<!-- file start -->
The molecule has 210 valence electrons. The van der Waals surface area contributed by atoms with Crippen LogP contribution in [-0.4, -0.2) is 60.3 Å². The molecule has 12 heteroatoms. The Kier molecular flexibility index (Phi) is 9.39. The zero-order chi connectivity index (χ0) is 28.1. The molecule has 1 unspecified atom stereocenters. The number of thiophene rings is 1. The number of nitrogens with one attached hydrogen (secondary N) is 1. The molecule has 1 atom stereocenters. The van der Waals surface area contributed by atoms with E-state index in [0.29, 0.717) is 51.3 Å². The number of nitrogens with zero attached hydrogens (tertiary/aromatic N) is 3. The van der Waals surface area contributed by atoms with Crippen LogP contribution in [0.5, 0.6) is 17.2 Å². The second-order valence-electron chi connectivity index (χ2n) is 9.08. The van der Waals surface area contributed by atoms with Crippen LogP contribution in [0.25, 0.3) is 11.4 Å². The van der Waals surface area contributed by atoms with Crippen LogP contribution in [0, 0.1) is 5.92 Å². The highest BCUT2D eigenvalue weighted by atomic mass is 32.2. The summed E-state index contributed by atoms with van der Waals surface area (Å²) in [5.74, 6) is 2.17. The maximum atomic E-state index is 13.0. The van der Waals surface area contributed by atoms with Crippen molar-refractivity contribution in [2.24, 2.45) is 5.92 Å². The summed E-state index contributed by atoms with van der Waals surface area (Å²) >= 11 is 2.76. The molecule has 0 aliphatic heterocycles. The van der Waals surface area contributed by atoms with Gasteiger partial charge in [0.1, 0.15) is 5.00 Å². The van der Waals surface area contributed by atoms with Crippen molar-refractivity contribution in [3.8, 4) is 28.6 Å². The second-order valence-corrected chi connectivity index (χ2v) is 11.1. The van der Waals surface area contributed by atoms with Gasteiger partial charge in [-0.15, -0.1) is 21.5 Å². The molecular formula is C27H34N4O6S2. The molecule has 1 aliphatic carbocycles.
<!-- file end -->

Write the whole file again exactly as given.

The molecule has 210 valence electrons. The van der Waals surface area contributed by atoms with Crippen LogP contribution in [-0.4, -0.2) is 60.3 Å². The molecule has 12 heteroatoms. The Kier molecular flexibility index (Phi) is 9.39. The zero-order chi connectivity index (χ0) is 28.1. The molecule has 1 unspecified atom stereocenters. The number of thiophene rings is 1. The number of nitrogens with one attached hydrogen (secondary N) is 1. The molecule has 1 atom stereocenters. The van der Waals surface area contributed by atoms with E-state index in [0.29, 0.717) is 51.3 Å². The number of nitrogens with zero attached hydrogens (tertiary/aromatic N) is 3. The van der Waals surface area contributed by atoms with Crippen LogP contribution in [0.5, 0.6) is 17.2 Å². The second-order valence-electron chi connectivity index (χ2n) is 9.08. The van der Waals surface area contributed by atoms with Crippen LogP contribution in [0.25, 0.3) is 11.4 Å². The van der Waals surface area contributed by atoms with Crippen LogP contribution in [0, 0.1) is 5.92 Å². The highest BCUT2D eigenvalue weighted by atomic mass is 32.2. The summed E-state index contributed by atoms with van der Waals surface area (Å²) in [5.74, 6) is 2.17. The maximum atomic E-state index is 13.0. The van der Waals surface area contributed by atoms with Crippen molar-refractivity contribution in [2.24, 2.45) is 5.92 Å². The summed E-state index contributed by atoms with van der Waals surface area (Å²) >= 11 is 2.76. The molecule has 0 aliphatic heterocycles. The van der Waals surface area contributed by atoms with Gasteiger partial charge in [0.1, 0.15) is 5.00 Å². The van der Waals surface area contributed by atoms with Crippen molar-refractivity contribution in [3.8, 4) is 28.6 Å². The second-order valence-corrected chi connectivity index (χ2v) is 11.1. The van der Waals surface area contributed by atoms with Gasteiger partial charge in [-0.15, -0.1) is 21.5 Å². The molecular formula is C27H34N4O6S2. The molecule has 1 aliphatic carbocycles.